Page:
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JFK - Director's Cut (Two-Disc Special Edition) (1991)

Kevin Costner , Gary Oldman , Barbara Kopple , Danny Schechter  |  R |  DVD
4.3 out of 5 stars  See all reviews (649 customer reviews)

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JFK - Director's Cut (Two-Disc Special Edition) + Thirteen Days (Infinifilm Edition) + Parkland
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Product Details

  • Actors: Kevin Costner, Gary Oldman, Jack Lemmon, Walter Matthau, Sissy Spacek
  • Directors: Barbara Kopple, Danny Schechter, Oliver Stone
  • Writers: Oliver Stone, Jim Garrison, Jim Marrs, Zachary Sklar
  • Producers: A. Kitman Ho
  • Format: Anamorphic, Closed-captioned, Color, Dolby, Special Edition, Surround Sound, Widescreen, Director's Cut, NTSC
  • Language: English (Dolby Digital 5.1), French (Dolby Digital 5.1)
  • Subtitles: English, Spanish, French
  • Region: Region 1 (U.S. and Canada only. Read more about DVD formats.)
  • Aspect Ratio: 2.35:1
  • Number of discs: 2
  • Rated: R (Restricted)
  • Studio: Warner Home Video
  • DVD Release Date: November 11, 2003
  • Run Time: 205 minutes
  • Average Customer Review: 4.3 out of 5 stars  See all reviews (649 customer reviews)
  • ASIN: B0000CDL93
  • Amazon Best Sellers Rank: #126,331 in Movies & TV (See Top 100 in Movies & TV)
  • Learn more about "JFK - Director's Cut (Two-Disc Special Edition)" on IMDb

Special Features

  • 17 Minutes of Footage Not Seen in North American Theaters
  • "Beyond JFK: The Question of Conspiracy" feature-length documentary
  • Deleted/ Extended Scenes with Optional Commentary by Oliver Stone
  • Multimedia Essays:
  • Assassination Update: The New Documents
  • Meet Mr. X: The Personality and Thoughts of Fletcher Prouty
  • DVD-ROM: Collected reviews of the film, trailer sampler, additional essays, web links

Editorial Reviews

Additional Features

This two-disc set has only one difference from the previous Special Edition Director's Cut marquee under the Oliver Stone Collection: the 1992 feature-length documentary Beyond JFK: The Question of Conspiracy.

Product Description

A film that chronicles New Orleans district attorney Jim Garrison's investigation into the assassination of President John F. Kennedy. It explores all the credible assassination theories that have raised the nation's persistent questions, doubts and suspicions.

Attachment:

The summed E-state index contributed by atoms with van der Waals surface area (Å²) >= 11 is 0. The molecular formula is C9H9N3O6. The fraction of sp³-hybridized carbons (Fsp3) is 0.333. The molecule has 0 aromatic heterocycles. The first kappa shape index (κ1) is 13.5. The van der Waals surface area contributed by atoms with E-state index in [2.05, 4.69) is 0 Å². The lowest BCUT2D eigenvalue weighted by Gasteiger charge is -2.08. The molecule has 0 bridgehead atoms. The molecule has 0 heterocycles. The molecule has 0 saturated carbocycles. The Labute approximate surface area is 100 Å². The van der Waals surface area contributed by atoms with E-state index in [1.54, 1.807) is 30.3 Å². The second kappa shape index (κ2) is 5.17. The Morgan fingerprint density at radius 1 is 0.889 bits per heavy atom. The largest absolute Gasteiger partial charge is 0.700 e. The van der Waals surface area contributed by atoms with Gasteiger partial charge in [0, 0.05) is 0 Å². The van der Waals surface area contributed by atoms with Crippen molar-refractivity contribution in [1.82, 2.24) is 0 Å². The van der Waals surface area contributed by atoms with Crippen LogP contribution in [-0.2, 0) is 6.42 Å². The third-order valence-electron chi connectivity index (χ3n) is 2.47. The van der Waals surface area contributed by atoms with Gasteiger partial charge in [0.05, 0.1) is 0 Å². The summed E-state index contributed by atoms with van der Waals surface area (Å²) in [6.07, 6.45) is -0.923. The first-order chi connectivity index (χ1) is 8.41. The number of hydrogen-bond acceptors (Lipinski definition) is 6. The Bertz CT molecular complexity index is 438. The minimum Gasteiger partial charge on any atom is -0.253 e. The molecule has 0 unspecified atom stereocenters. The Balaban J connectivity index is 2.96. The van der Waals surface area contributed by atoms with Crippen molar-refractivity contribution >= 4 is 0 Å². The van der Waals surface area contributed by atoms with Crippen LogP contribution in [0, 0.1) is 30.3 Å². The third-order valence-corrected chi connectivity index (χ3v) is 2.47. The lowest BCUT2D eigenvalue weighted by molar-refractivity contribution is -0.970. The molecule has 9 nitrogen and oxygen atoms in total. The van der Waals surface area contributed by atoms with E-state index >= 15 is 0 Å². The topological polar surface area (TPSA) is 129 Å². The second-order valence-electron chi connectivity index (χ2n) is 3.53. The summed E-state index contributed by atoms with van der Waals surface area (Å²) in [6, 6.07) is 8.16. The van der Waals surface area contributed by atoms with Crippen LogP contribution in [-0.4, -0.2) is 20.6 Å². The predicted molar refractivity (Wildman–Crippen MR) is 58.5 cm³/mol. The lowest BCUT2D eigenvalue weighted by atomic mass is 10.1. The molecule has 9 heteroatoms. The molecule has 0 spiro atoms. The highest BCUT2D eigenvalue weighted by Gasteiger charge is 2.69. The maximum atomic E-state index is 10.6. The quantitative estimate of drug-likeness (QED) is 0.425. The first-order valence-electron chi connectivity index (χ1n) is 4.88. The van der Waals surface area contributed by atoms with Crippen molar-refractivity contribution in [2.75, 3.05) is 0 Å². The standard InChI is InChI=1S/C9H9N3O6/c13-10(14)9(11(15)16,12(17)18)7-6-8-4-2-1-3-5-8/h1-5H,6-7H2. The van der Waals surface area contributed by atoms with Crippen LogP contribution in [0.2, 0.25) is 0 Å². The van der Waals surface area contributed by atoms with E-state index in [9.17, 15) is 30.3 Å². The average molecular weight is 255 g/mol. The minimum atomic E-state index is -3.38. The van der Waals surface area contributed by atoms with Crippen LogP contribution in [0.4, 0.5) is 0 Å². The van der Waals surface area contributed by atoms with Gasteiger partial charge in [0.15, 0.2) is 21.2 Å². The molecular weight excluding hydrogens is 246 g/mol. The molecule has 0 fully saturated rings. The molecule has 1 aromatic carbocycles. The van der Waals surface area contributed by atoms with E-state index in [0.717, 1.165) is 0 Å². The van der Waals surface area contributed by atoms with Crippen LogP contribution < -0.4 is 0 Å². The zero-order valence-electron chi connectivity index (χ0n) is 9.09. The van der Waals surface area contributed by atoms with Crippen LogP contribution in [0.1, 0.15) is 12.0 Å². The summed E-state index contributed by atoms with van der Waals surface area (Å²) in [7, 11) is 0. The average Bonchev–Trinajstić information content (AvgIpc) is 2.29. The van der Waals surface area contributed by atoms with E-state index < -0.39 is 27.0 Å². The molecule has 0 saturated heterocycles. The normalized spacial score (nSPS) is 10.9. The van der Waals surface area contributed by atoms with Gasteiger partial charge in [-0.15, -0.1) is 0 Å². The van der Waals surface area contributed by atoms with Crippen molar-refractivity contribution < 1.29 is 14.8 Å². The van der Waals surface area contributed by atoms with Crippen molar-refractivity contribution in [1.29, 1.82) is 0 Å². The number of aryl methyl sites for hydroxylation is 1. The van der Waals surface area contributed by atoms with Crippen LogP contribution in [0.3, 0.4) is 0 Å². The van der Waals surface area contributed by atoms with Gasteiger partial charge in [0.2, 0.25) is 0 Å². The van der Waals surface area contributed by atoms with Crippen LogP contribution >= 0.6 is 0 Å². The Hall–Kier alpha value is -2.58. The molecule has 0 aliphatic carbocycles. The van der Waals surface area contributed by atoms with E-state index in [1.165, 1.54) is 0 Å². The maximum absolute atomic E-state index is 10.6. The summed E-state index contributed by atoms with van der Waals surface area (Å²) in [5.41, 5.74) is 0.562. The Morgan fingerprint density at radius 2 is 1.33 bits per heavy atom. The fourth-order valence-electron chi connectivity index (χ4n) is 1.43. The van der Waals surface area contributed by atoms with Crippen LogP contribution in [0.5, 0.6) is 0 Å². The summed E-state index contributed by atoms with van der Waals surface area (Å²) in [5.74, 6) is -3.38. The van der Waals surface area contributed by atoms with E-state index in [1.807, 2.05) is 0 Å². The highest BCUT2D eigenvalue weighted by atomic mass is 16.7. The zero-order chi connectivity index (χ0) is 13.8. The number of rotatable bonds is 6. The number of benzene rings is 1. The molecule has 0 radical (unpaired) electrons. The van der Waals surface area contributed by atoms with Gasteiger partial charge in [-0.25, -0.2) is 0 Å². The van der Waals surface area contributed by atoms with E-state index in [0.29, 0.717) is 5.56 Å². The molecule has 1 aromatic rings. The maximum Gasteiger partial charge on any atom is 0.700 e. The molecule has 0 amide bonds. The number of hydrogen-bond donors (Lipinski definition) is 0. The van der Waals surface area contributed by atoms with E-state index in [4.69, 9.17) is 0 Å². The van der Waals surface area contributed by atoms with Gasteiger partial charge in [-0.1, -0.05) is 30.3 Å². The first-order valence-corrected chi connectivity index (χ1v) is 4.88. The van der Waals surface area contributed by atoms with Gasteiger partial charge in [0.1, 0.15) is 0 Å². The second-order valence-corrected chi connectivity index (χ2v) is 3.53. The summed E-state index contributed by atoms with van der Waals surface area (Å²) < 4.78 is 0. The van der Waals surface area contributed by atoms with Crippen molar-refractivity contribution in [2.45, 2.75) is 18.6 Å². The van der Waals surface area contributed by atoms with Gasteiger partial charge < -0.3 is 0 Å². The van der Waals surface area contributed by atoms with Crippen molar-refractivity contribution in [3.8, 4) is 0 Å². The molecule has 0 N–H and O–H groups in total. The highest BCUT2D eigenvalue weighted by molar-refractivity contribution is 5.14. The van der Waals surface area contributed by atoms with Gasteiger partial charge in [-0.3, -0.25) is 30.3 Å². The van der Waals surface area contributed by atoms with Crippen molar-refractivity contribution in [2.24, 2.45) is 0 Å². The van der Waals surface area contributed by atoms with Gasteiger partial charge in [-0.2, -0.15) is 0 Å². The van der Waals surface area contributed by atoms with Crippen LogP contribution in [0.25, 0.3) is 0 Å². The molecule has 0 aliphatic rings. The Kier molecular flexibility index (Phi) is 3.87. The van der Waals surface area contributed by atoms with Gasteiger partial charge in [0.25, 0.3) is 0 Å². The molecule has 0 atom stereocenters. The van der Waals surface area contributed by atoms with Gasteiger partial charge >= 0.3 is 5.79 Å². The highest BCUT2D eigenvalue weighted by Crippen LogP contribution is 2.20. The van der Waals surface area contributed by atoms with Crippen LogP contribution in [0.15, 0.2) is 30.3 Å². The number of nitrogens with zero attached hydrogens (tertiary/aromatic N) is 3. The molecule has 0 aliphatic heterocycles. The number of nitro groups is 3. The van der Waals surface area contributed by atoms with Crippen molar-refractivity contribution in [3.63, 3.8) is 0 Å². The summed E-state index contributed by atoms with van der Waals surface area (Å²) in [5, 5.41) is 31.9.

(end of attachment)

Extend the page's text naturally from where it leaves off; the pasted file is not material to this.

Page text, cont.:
Customer Reviews

Most Helpful Customer Reviews
214 of 236 people found the following review helpful
5.0 out of 5 stars "Kings are killed, Mr. Garrison, politics is power..." August 28, 2004
Format:DVD
Oliver Stone's "JFK" is a monstrous epic that revolves around the whole mystery around President Kennedy's assassination. While it is a dramatic picture and Stone most likely twisted a few things to make this a more relevant and better movie, it is still an undeniable powerhouse that has you go through a whole set of emotions, ranging from fear, anger, paranoia and sadness. There's no question that the majority of the country believes that there is more to the assassination than we were lead to believe. I don't think it's exactly how it is in the movie, but that's not important. What is important is that the film works for many reasons.

President Kennedy has been assassinated. Lee Harvey Oswald is the suspect and gets shot shortly after. There is a secretive and brief hearing on the whole assassination, and it is in stone that Oswald was a lone gunman and nobody else was involved. Seems like an open-and-shut-case, but District Attorney Jim Garrison isn't willing to buy it. With his staff, they decide to work on the case, until they are shut down by the government. Three years later, Garrison isn't willing to stand by in silence anymore and decides to go ahead with the case. The further he digs, the more horrible truths he uncovers. Not only that, but people high up in the ranks are willing to do anything to make sure that the American Public will never find out about them.

As I said, this isn't meant to be an entirely accurate portrayal of how everything happened. It suggests to you that it could've been this way, and it even does a good job of presenting its case to you. What I think Stone was trying to achieve was to create his own commentary on how people feel about the handling of the whole assassination and how sloppily the case was handled.
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68 of 76 people found the following review helpful
5.0 out of 5 stars A Remarkable Film, a remarkable DVD December 26, 2001
Format:DVD
Oliver Stone's "JFK" is a remarkable film that is too often overshadowed by the very real events upon which it is based and by the perceived political agenda of its director. But, as Stone himself has stated on numerous occasions, the movie is not meant to stand as a definitive historical document but rather as an alternative look at what might have happened on that fateful day in Dallas given the conflicting and incomplete information that came out of the official final word on President Kennedy's assassination, The Warren Commission Report. Much of "JFK" is based on known fact but Stone has taken it one step further and extrapolated out a variety of possible realities based on the many unanswered questions and perplexing coincidences that surround the case.